Companies are trying to bring more play to the workday.
Striving to make everyday business tasks more engaging, a growing number of firms, including International Business Machines Corp. and consulting firm Deloitte Touche Tohmatsu Ltd., are incorporating elements of video games into the workplace.
They're deploying reward and competitive tactics commonly found in the gaming world to make tasks such as management training, data entry and brainstorming seem less like work. Employees receive points or badges for completing jobs or meeting time limits for assignments, for example. Companies also may use leaderboards, which let players view one another's scores, to encourage friendly competition and motivate performance, experts say.
This "gamification" of the workplace, or "enterprise gamification" in tech-industry parlance, is a fast-growing business. Companies have used digital games for a number of years to help market products to consumers and build brand loyalty. What's emerging is using games to motivate their own employees.
Tech-industry research firm Gartner estimates that by 2014, some 70percent of large companies will use the techniques for at least one business process. Market researcher M2 Research estimates revenue from gamification software, consulting and marketing will reach $938 million by 2014 from less than $100 million this year.
Some companies build their games in-house. Others rely on outside firms such as San Jose, Calif.-based Bunchball Inc. and Menlo Park, Calif.-based Badgeville Inc. to "gamify" various business processes.
Business software company SAP AG employs a variety of games, including one modeled after a golf game that assigns sales leads and environmental challenges that award points for tasks like carpooling, says Mario Herger, senior innovation strategist, at SAP in Palo Alto, Calif.
SAP even turned its gamification efforts into a game, holding a series of "Gamification Cups" to generate ideas for turning business processes into games. One recent winner turned the traditionally boring process of invoicing into a competition.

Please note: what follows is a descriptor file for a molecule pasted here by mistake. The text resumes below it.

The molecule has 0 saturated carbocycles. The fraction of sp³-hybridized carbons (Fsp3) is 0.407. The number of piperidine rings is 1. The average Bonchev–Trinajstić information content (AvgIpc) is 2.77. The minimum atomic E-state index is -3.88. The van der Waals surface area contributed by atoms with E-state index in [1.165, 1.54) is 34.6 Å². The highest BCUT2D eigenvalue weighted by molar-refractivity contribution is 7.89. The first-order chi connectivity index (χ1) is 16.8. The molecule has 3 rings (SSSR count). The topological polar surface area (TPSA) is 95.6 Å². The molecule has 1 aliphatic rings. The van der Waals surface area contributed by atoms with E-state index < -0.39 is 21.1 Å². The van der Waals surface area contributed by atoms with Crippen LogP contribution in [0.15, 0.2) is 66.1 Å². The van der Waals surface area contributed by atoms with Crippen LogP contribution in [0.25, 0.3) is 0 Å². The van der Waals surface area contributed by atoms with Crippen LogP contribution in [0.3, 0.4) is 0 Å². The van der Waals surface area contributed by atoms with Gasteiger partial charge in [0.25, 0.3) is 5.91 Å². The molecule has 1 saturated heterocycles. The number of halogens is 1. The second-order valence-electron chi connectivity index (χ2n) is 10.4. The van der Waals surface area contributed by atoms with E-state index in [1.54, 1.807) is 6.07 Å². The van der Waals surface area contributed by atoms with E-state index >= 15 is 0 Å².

IBM uses a variety of game-like strategies throughout much of the company including video games in which users can help make a virtual city more efficient or simulate business scenarios, says Chuck Hamilton, IBM's virtual learning leader.
With some 400,000 employees, roughly 40 percent of whom work from home or on the road, gaming is a way to help colleagues stay engaged, says Mr. Hamilton.
And global consulting firm Deloitte employs digital games for its Deloitte Leadership Academy, an executive education program it uses to train clients and its own consultants.
Users receive virtual badges after completing training courses and "unlock" more complex training courses when basic levels are completed, says Frank Farrall, a partner with Deloitte in Melbourne, Australia, where its gamification initiative began last year. He says that the tools are still too new to gauge their effectiveness, but that they seem to be catching on among consultants.
"The reason why gamification is so hot is that most people's jobs are really freaking boring," says Gabe Zichermann, organizer of the "Gamification Summit" conference held last month in New York.
So far, the tactic has proved effective. A study last year by Traci Sitzmann, an assistant professor of management at the University of Colorado Denver Business School, found that employees trained on video games learned more factual information, attained a higher skill level and retained information longer than workers who learned in less interactive environments.
LiveOps Inc., which runs virtual call centers, uses gaming to help improve the performance of its 20,000 call agents -- independent contractors located all over the U.S. Last year, the company began awarding agents with virtual badges and points for tasks such as keeping calls brief. Leaderboards allow the agents to compare their achievements to others.
Since the gamification system was implemented, some agents have reduced call time by 15 percent, and sales have improved by between 8 percent and 12 percent among certain sales agents, says Sanjay Mathur, vice president of product management at LiveOps.
Still, experts say there are pitfalls. Companies must make sure that games are designed to reward desired behaviors and not doling out meaningless awards.
Firms also need to make sure that friendly competition doesn't foster animosity among employees, says Byron Reeves, a professor of communication at Stanford University and a co-founder of Seriosity Inc., which helps companies develop gaming strategies.Copyright © 2014, Los Angeles Times